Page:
Gasoline prices: Have we reached the top yet, or just a false summit?
The danger of consumer sticker shock faded at the pumps this week as gasoline prices appeared to hit a plateau. But analysts are divided over where they go from here.
It looks as if it’s safe – at least this week – to pull out of the driveway and head to the gas station without worrying that the price at the pumps will be a lot higher than the last time.Skip to next paragraph
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Over the past week, the retail price of gasoline has barely budged.
Yes, it’s still relatively high at $3.92 a gallon, according to AAA’s Daily Fuel Gauge Report. But, after rising all through February and March, the daily increases in gasoline prices have ended – for now.
“The price seems to have plateaued,” says Bob Darbelnet, president and CEO of AAA, the national motorists club. “We think it is pretty close to the peak.”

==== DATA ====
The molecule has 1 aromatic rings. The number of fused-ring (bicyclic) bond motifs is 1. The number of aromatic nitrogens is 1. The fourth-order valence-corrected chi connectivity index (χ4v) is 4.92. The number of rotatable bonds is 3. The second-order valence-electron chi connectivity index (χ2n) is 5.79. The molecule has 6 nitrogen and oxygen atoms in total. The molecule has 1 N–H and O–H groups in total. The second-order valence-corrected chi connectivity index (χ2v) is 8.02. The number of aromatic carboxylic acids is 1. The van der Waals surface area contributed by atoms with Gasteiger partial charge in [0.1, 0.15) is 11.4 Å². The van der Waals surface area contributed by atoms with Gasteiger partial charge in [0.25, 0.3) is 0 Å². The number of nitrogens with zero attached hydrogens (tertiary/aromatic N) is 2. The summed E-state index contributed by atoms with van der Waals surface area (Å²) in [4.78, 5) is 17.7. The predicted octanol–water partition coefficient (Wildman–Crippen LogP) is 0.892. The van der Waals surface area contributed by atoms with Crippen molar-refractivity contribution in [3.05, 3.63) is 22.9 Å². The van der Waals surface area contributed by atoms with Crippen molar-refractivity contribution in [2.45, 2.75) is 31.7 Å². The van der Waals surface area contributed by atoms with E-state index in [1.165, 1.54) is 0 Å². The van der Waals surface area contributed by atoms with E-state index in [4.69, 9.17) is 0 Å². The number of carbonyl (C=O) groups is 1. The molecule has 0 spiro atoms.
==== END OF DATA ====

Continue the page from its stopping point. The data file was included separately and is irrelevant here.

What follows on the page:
There could be important consequences for the economy if oil prices were to stay close to their current levels or decline. It could take pressure off businesses faced with daily fuel surcharges. And consumer attitudes could start to improve, which could help the economy.
“Simply put, the price hasn’t reached a point where it is so oppressive it is hitting confidence,” says Joel Naroff of Naroff Economic Advisors in Holland, Pa. “If prices stabilize, people will say, ‘I’ve seen this happen before, prices go up, they go down and I won’t worry about it.’ ”
If prices are indeed getting ready to fall, Mr. Naroff says the effect could also extend to the political arena. “If prices fall 50 cents a gallon, gasoline prices are not a major issue,” he says. “If Romney says he’ll get gasoline down to $2 a gallon, not a lot of people will believe him.”
According to AAA, the three cities with the highest average gasoline prices as of Tuesday are Chicago at $4.57 a gallon, San Francisco at $4.35, and Santa Barbara, Calif., at $4.33. The three lowest are Caspar, Wyo., at $3.41 a gallon, Cheyenne, Wyo., at $3.55, and Pocatello, Idaho at $3.62.
Of course with gasoline prices, the Middle East is the “wild card,” notes Mr. Darbelnet. “If there is a major event like a disruption of supply from the Middle East, the odds are prices will rise.”